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The utopian ‘feminist apartment hotels’ of Charlotte Perkins Gilman

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They were considered to be “the most dangerous enemy American domesticity has yet had to encounter”

Charlotte Perkins Gilman, a feminist activist from the late 19th and early 20th centuries, promoted new architecture to advance women in society.
Charlotte Perkins Gilman, a feminist activist from the late 19th and early 20th centuries, promoted new architecture to advance women in society.
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What does a home for the modern woman look like? For Charlotte Perkins Gilman, a feminist intellectual and utopian thinker active during the late-19th and early-20th centuries, that meant creating a new physical environment that challenged the structure of families and division of household labor, thereby enabling women’s liberation. Her ideas would go on to influence generations of architects trying to answer the same question for their own times.

In 1898, Gilman published Women and Economics, a book that outlined her brand of feminist activism, which focused on enabling women to be economically independent—an argument many material feminists and utopian socialists before her, like Melusina Fay Peirce and Marie Stevens Howland, had made.

Charlotte Perkins Gilman
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Gilman believed that society confined women to the home and to childcare, hindering their strength and intelligence and actually holding back human evolution. Gilman advocated for professionalizing domestic work so women were free to leave their homes, to earn their own money, and to fully participate in society. Only then could the human race advance, as historian Dolores Hayden writes in The Grand Domestic Revolution, the definitive book on Gilman’s attempts to reshape architecture for her social purposes.

To enable her new world order, Gilman proposed the “feminist apartment hotel,” a type of semi-communal boarding house attuned to the needs of working mothers. Composed of kitchenless private units, the apartment hotels had shared, centralized cooking and dining facilities, roof gardens, and professional nurses and teachers taking care of the residents’ children in a nursery or kindergarten within the building.

The idea rankled the design establishment, which lambasted Gilman’s ideas as socially irresponsible and immoral. (Boarding houses were very common at the time, but stigmatized and bore tremendous amounts of criticism for their poor conditions.) In 1903, Architectural Record called apartment hotels “the most dangerous enemy American domesticity has yet had to encounter.”

The feminist apartment hotel was a new type of building for urban settings, specifically oriented around the needs of working women. Gilman also adapted her ideas for the suburbs: a group of kitchenless single family houses all connected by walkways to a shared “eating house” that was kind of like a community center and collective meeting space. Gilman wrote:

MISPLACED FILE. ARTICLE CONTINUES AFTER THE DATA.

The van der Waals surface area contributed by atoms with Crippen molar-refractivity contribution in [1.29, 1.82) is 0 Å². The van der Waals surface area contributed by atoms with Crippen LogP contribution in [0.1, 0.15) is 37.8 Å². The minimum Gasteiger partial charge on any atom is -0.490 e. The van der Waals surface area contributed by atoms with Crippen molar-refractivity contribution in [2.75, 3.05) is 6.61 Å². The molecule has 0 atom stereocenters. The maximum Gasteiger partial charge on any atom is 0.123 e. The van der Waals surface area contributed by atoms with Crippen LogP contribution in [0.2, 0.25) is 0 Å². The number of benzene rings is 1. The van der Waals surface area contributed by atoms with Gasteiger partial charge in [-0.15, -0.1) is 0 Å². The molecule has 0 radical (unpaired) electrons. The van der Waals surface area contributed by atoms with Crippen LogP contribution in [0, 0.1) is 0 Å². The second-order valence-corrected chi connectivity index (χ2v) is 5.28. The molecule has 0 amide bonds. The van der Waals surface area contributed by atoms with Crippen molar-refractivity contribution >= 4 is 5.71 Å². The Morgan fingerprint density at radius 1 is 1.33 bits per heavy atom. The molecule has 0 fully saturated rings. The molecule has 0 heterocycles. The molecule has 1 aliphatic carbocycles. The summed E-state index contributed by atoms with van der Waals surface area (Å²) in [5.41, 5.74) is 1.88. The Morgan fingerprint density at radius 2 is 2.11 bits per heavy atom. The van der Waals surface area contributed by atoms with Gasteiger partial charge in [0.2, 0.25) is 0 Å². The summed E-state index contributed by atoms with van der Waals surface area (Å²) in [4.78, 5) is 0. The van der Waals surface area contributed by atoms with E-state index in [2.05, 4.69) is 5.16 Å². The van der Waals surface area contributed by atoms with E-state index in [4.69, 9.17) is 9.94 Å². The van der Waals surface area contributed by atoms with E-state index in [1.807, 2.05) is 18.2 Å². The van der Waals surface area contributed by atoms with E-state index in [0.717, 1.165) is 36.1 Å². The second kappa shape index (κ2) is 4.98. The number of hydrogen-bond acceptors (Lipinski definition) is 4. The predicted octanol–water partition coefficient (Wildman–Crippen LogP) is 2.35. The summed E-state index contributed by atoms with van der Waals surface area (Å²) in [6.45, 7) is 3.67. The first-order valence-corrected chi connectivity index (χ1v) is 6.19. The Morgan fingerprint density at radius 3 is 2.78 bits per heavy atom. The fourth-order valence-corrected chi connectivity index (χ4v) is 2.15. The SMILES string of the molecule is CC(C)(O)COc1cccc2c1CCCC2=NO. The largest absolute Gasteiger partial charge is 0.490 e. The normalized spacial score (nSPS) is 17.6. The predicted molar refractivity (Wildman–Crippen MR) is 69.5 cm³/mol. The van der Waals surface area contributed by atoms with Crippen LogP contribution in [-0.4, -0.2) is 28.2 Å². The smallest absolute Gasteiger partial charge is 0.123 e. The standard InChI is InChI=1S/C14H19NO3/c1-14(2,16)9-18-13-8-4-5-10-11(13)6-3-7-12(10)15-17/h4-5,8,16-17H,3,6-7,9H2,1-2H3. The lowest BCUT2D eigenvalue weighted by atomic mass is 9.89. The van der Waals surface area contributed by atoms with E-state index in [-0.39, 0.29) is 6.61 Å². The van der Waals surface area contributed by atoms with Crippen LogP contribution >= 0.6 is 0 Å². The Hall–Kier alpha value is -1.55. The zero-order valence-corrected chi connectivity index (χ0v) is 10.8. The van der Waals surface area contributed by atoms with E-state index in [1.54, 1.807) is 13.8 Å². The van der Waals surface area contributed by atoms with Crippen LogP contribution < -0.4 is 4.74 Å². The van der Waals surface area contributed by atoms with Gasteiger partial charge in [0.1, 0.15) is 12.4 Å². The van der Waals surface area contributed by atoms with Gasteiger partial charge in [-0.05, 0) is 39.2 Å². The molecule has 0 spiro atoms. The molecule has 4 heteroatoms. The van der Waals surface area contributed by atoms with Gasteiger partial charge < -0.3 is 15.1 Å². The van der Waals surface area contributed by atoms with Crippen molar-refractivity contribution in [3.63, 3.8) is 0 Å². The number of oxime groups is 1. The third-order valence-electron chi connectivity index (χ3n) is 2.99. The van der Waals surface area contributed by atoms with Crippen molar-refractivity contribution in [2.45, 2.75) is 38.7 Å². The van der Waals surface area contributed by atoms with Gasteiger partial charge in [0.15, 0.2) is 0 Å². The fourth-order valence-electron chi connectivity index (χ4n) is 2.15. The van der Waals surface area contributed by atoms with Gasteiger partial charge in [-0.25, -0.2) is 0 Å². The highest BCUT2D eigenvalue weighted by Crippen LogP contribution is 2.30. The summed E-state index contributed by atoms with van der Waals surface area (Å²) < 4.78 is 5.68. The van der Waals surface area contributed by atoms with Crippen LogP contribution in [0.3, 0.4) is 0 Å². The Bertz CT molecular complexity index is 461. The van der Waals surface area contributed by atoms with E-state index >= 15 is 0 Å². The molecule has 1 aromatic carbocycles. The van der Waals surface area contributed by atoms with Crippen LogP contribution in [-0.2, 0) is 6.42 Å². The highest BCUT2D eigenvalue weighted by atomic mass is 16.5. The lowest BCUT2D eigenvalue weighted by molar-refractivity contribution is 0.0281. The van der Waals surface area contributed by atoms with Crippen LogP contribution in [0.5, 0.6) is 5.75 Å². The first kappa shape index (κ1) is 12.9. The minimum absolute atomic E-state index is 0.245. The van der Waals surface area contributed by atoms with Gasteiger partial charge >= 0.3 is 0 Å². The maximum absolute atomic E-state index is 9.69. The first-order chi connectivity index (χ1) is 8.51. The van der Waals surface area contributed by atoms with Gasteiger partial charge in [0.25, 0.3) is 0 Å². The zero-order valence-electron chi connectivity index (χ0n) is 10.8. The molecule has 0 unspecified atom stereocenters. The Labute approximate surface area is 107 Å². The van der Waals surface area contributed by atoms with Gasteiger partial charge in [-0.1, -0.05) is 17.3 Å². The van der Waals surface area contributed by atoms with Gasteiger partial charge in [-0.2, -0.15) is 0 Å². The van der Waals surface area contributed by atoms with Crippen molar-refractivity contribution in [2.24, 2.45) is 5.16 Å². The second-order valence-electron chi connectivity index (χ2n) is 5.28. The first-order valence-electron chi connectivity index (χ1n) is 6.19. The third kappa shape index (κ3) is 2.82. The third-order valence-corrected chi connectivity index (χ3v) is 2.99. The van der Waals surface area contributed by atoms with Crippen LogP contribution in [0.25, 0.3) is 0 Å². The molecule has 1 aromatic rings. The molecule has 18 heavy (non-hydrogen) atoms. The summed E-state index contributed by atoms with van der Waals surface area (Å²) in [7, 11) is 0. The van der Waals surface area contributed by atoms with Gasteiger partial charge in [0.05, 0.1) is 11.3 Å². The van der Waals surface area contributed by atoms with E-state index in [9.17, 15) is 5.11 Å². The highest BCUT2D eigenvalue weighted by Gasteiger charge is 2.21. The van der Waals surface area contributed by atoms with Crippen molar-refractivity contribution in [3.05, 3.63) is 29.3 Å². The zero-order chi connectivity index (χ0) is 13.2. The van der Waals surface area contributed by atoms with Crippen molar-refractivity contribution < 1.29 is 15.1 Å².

Meals could of course be served in the house as long as desired; but when people become accustomed to pure, clean homes where no steaming industry is carried on, they will gradually prefer to go to their food instead of having it brought to them.

Gilman’s ideas were tailored for women who were like her: white women with families and careers, a very small fraction of the population at the time. (She did not appear to consider how race and class might intersect with women’s lives; in fact, she believed in eugenics and the supremacy of white people.) Her own experiences with a mother who wasn’t loving and nurturing influenced her ideas about professionalizing childcare. She still believed women should be primary caregivers, just that it should be outsourced.

A feminist apartment hotel was never built, but Gilman’s evangelizing influenced many. She was a gifted speaker and Women and Economics was translated into seven languages within a few years of publication. Even though the ideas of kitchenless houses and collective kitchens pre-dated her, she made the concepts popular and widespread. Women and men working in architecture and planning took note.

She influenced Ebenezer Howard’s Garden City plans, which included kitchenless houses, and Alice Constant Austin’s conceptual plans for Llano Del Rio, a utopian socialist community in which houses were connected by underground service tunnels that ferried meals and laundry from centralized facilities directly to houses so that housework was kept to a bare minimum. (While the colony existed, the underground network never did.)

Today, Gilman’s ideas about homes and domestic work aren’t so radical. It’s now common for people in cities to order take out or delivery. Amenity-packed, community driven condos and apartments abound—for those who can afford it. Tech startups are putting a new spin on single-room occupancy hotels as housing type for professionals. And WeWork is banking on a balance of privacy with communal spaces in its WeLive concept. Paying $2,400 a months for a room with a shared bathroom down the hall seems to be a far cry from a utopian apartment hotel, but if you squint hard enough, you can see traces of Gilman’s influence.

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